August 9, 2016
Don and I met with Dr. Beshay yesterday over the lunch hour. We both really like this doctor and his staff so well. They are 10 minutes from my office which is great since I’ll be there frequently next month (more on that below). Dr. Beshay is very patient, and we never feel rushed (we have been working with him since March of 2016). The office staff is also professional, friendly and great to deal with. This is so rare! I can’t tell you how many times I have found a doctor that I like but the staff or billing department is terrible to work with.
Dr. Beshay agreed that we are good candidates for mild IVF and that it makes sense to go ahead and move onto this step considering the history of 3 losses, one of those being a ectopic (tubal) pregnancy. He explained the mild IVF process and all the medications we will taking and why they are necessary (Don will have one medication). In conventional IVF, strong side effects such as mood swings, hot flashes, etc are quite common. But since this is not conventional IVF and I’ll be on low doses of everything, he doesn’t expect that I’ll have troublesome side effects.
The IVF cycle will begin with me going on the oral contraceptive pill (OCP) for a few weeks. The OCP suppresses the follicles where the eggs grow so they can be stimulated with the medications and monitored. I will then stop the OCP, and a baseline sonogram will be done a few days later in early September, followed by several sonograms the following week for monitoring. I’ll also be taking medications to prevent premature ovulation, medications to help the egg follicles grow, stimulation medications, antibiotics for a few days and a steroid for a few days.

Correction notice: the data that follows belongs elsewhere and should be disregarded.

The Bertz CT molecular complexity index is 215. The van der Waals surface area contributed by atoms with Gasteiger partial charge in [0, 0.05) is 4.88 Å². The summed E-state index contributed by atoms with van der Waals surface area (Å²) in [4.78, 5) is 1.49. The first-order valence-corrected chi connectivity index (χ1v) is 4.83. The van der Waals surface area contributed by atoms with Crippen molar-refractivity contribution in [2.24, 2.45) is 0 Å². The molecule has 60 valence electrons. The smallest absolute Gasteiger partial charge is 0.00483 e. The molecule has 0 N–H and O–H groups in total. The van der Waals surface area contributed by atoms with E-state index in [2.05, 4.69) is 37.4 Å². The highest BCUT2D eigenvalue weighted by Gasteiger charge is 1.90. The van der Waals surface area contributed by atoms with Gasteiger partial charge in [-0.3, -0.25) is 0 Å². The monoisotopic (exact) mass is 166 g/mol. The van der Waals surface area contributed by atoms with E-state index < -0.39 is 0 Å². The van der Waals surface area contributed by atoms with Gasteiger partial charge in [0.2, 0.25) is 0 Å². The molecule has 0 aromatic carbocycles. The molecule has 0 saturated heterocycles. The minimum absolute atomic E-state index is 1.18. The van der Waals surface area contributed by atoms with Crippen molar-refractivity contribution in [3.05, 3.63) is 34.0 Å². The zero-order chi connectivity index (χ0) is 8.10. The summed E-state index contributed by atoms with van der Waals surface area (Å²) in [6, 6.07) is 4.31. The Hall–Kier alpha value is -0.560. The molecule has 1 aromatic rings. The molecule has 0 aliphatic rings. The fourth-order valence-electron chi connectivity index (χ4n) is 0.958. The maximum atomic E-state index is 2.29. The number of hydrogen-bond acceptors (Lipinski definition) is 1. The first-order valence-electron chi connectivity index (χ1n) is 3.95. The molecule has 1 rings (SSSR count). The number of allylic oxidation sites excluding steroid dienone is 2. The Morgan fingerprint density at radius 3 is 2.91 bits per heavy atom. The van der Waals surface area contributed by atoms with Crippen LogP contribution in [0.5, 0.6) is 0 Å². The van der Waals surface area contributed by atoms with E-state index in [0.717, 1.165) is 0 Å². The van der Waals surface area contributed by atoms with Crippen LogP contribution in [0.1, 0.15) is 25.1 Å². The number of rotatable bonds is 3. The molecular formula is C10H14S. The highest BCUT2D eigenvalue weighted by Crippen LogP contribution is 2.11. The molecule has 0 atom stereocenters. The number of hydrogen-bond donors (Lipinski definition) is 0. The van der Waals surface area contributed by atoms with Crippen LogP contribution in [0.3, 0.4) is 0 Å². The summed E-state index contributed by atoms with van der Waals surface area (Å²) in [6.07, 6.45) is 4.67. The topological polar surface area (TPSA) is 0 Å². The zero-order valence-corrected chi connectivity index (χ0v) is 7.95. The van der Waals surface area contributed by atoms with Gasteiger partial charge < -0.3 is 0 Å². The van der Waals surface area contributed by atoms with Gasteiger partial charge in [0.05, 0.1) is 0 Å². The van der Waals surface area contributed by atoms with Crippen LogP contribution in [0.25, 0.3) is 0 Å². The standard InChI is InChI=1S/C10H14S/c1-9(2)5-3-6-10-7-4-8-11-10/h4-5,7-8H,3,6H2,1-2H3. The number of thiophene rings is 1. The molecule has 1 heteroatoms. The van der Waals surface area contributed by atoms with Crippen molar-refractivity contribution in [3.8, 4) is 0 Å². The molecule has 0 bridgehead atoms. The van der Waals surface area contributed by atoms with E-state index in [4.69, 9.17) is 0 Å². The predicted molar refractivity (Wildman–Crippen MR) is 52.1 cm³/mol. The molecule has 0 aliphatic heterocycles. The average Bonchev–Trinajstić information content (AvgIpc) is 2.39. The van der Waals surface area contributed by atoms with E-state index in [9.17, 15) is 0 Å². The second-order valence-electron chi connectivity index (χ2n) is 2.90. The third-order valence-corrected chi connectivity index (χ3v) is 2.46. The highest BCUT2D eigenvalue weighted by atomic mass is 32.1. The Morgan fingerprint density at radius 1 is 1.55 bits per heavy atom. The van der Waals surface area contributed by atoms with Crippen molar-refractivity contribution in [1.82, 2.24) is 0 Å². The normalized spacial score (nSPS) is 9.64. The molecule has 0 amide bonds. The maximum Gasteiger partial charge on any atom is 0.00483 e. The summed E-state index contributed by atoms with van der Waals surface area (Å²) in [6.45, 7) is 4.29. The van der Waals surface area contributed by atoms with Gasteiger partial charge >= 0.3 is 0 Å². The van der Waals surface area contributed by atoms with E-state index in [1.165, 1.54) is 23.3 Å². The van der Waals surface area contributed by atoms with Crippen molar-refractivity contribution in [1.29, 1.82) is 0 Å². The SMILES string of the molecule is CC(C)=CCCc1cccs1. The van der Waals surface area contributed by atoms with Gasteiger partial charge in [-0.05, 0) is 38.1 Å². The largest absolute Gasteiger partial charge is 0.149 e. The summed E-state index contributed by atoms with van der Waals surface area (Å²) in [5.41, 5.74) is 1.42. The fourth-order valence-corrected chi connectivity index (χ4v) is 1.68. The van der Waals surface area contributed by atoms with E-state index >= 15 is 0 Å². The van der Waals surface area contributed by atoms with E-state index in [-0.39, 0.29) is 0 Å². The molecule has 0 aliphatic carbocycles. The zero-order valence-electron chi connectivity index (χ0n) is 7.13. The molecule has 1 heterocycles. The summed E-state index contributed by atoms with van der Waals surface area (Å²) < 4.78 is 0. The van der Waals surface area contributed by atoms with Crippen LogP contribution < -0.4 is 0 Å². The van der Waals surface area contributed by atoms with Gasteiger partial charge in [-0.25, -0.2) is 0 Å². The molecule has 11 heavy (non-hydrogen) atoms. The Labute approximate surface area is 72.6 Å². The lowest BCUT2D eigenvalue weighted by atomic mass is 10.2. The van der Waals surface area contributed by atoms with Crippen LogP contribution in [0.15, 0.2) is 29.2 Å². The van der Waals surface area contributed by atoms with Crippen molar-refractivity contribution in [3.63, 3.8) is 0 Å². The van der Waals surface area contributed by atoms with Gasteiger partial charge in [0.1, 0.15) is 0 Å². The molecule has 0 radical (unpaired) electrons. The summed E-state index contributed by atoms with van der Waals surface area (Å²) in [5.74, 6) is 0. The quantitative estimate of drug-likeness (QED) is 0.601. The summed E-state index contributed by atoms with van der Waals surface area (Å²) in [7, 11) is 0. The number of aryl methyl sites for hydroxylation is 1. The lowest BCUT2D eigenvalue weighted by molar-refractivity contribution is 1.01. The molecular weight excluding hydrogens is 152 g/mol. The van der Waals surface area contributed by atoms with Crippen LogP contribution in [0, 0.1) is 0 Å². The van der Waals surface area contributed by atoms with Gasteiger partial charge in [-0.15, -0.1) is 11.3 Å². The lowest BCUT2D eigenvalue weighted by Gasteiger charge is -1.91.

The egg retrieval will occur about 2 weeks after the baseline sonogram. It will take about a 20-30 minutes, and I’ll be under anesthesia. The doctor said that I should take it easy the rest of that day and stay off my feet but that it would be okay to work from home. It’s amazing to hear how they retrieve the eggs and that it’s even possible. It’s very non-invasive. The eggs will then be fertilized with Don’s specimen, and 3-6 days later, the embryos will be transferred back into me and placed in the uterus. There will be no anesthesia needed for this step, but I will still need to stay off my feet the rest of the day.
I will return to the clinic 9 days after the transfer for beta hcg levels to find out if pregnancy has occurred. If/when it occurs, I will continue medications for 7 more weeks which at this point will be progesterone (injection), estrogen (oral pill) and low dose aspirin and continue under Dr. Beshay’s care. After the first trimester, I would then transfer to my regular OBGYN/midwife.
After we finished our consultation with the doctor, we met with the nurse, Suzanne, briefly who explained the next steps. She explained that since our insurance doesn’t cover fertility treatment or medications, we are eligible to apply for discounted medications through two different providers. We should know in about a week if we are approved to receive a discount, but we doubt we will be since we both work. We will give it a try though. Since some of the medications I will be taking will be daily injections, Don and I will be trained (August 26) so we know how to administer ourselves at home. Some of the medications have to come from specialty pharmacies which are mostly mail order, but there is a Walgreen’s about 20 minutes from us that stocks the specialty medication. Suzanne gave us pricing lists for the pharmacies so that we can figure out which is our preference based on cost and/or convenience.
Overall, we are both very excited to start this journey! The thing that I am most worried about at this point are the injections, but I know it will be okay. I have friends that have done the injections, and it’s just a matter of getting used to it. It will be just be the new normal for a little while. We are so thankful that there is an alternative to the conventional IVF that only takes the eggs that will be used and that has mild side effects. I will keep this blog updated throughout the process.